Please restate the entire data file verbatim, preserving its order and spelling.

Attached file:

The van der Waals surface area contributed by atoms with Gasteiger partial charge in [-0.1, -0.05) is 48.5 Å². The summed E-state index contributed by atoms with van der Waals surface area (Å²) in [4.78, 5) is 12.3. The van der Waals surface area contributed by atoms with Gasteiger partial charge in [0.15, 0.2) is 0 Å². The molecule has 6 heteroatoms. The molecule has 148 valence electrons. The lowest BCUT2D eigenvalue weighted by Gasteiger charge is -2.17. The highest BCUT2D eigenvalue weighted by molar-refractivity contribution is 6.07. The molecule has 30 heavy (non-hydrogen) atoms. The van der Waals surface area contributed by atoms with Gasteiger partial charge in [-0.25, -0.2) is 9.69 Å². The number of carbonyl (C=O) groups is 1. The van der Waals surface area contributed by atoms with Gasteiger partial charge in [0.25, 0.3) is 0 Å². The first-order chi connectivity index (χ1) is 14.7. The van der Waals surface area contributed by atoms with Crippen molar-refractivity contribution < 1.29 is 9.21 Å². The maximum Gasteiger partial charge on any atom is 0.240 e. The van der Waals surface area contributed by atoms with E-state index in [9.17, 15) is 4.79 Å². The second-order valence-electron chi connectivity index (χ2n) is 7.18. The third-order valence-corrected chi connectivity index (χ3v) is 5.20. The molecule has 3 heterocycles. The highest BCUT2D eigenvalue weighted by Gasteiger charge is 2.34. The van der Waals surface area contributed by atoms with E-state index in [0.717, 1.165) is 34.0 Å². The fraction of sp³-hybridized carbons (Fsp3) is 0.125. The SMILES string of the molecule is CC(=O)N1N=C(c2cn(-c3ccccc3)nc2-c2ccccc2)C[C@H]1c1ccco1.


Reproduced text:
The van der Waals surface area contributed by atoms with Gasteiger partial charge in [-0.1, -0.05) is 48.5 Å². The summed E-state index contributed by atoms with van der Waals surface area (Å²) in [4.78, 5) is 12.3. The van der Waals surface area contributed by atoms with Gasteiger partial charge in [0.15, 0.2) is 0 Å². The molecule has 6 heteroatoms. The molecule has 148 valence electrons. The lowest BCUT2D eigenvalue weighted by Gasteiger charge is -2.17. The highest BCUT2D eigenvalue weighted by molar-refractivity contribution is 6.07. The molecule has 30 heavy (non-hydrogen) atoms. The van der Waals surface area contributed by atoms with Gasteiger partial charge in [-0.25, -0.2) is 9.69 Å². The number of carbonyl (C=O) groups is 1. The van der Waals surface area contributed by atoms with Gasteiger partial charge in [0.25, 0.3) is 0 Å². The first-order chi connectivity index (χ1) is 14.7. The van der Waals surface area contributed by atoms with Crippen molar-refractivity contribution < 1.29 is 9.21 Å². The maximum Gasteiger partial charge on any atom is 0.240 e. The van der Waals surface area contributed by atoms with E-state index in [9.17, 15) is 4.79 Å². The second-order valence-electron chi connectivity index (χ2n) is 7.18. The third-order valence-corrected chi connectivity index (χ3v) is 5.20. The molecule has 3 heterocycles. The highest BCUT2D eigenvalue weighted by Gasteiger charge is 2.34. The van der Waals surface area contributed by atoms with E-state index in [0.717, 1.165) is 34.0 Å². The fraction of sp³-hybridized carbons (Fsp3) is 0.125. The SMILES string of the molecule is CC(=O)N1N=C(c2cn(-c3ccccc3)nc2-c2ccccc2)C[C@H]1c1ccco1.